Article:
CREATE TABLE (Index Definition Clause)
About Primary‑Indexed Tables, Row‑Partitioned Tables, Column‑Partitioned Tables, NoPI Tables, and Secondary Indexes
This CREATE TABLE clause permits you to create 1 or no primary indexes and optional secondary indexes for a table.
A table can have no more than 1 primary index, which can optionally be partitioned. The partitioning option is available for global temporary tables, volatile tables, and standard base tables that have a primary index. Global temporary trace tables cannot be partitioned. See “CREATE GLOBAL TEMPORARY TRACE TABLE” on page 317 for details.
If you want a table to have a primary index, you should always define the primary index explicitly. The same is true if you do not want a table to have a primary index.
Because, with the exception of unpartitioned and column‑partitioned tables (see “Unpartitioned NoPI Tables” on page 575 and “Column‑Partitioned Tables” on page 577), Teradata Database assigns rows to AMPs based on the row hash of their primary index value, it is important to select a column set that distributes table rows fairly evenly when a non‑unique primary index is defined for a primary‑indexed table. This is critical whether the table is partitioned or not. When you allow Teradata Database to select a column set as the primary index for a table by default, you have no control over the evenness of its distribution across the AMPs, and in all likelihood will have a table that produces significant performance bottlenecks.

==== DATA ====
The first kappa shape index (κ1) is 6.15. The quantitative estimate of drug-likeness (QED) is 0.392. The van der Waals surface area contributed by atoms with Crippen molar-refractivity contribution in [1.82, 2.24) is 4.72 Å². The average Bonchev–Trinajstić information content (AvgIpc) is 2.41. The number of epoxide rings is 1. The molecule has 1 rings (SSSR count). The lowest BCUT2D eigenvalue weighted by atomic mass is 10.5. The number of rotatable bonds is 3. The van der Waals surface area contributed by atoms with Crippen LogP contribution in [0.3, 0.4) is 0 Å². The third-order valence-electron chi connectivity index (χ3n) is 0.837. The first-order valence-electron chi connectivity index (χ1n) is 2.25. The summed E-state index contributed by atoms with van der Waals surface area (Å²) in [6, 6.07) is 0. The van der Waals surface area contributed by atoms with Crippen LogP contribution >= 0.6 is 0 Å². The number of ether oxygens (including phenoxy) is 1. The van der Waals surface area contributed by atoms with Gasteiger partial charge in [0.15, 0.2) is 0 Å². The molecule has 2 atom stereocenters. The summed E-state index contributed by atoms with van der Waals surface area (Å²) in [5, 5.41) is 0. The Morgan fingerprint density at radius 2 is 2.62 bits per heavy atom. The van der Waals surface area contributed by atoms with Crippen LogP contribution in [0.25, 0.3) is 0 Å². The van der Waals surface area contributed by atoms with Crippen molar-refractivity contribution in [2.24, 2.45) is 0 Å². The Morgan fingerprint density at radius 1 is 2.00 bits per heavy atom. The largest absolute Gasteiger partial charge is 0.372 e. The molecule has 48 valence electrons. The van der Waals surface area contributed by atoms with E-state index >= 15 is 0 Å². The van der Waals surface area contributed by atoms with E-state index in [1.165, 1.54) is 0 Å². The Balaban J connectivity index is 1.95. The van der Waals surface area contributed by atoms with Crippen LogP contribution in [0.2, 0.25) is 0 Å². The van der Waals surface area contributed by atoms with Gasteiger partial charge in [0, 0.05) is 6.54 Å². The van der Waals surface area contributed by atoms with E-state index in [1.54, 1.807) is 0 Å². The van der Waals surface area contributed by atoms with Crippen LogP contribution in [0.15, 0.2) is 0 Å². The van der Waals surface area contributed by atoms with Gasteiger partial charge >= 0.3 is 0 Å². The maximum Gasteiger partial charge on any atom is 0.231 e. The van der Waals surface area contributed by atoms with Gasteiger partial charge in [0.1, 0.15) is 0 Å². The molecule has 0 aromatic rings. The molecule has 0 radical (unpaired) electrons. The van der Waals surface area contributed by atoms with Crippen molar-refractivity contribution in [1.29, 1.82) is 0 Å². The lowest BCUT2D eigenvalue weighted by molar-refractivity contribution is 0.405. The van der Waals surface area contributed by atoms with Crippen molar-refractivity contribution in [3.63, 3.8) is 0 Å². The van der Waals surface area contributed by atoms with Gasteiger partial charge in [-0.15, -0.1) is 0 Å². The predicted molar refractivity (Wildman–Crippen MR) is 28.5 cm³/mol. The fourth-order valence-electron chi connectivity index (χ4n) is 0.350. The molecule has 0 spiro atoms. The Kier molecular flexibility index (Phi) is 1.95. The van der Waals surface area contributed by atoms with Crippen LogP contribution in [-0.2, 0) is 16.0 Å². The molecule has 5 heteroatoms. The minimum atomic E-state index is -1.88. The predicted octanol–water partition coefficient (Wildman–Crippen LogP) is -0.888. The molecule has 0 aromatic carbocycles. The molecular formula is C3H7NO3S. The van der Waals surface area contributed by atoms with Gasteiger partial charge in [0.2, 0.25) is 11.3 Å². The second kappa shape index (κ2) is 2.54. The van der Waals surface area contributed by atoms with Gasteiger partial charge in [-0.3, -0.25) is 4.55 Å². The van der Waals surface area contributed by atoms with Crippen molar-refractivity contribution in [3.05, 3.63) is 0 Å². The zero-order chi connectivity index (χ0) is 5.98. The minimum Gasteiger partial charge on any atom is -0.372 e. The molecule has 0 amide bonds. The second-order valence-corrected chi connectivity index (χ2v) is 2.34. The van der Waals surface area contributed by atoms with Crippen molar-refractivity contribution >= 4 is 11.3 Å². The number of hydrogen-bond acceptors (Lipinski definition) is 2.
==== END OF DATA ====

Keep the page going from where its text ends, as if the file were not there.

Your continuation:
The Optimizer uses index definitions to plan how to access data in the least costly manner and AMP software uses them to physically access rows on disk in the least costly manner possible.
To define additional secondary indexes on a table after it has been created, use the CREATE INDEX statement (see “CREATE INDEX” on page 334).
To create a join index incorporating this table, use the CREATE JOIN INDEX statement (see “CREATE JOIN INDEX” on page 340).
To create a hash index on a table, use the CREATE HASH INDEX statement (see “CREATE HASH INDEX” on page 322).
Note that you cannot reference BLOB, CLOB, Period, or Geospatial columns in any index definition. This means that none of the following clauses can specify a reference to a BLOB, CLOB, Period, or Geospatial column.
Also see Database Design for a wealth of information about primary and secondary indexes.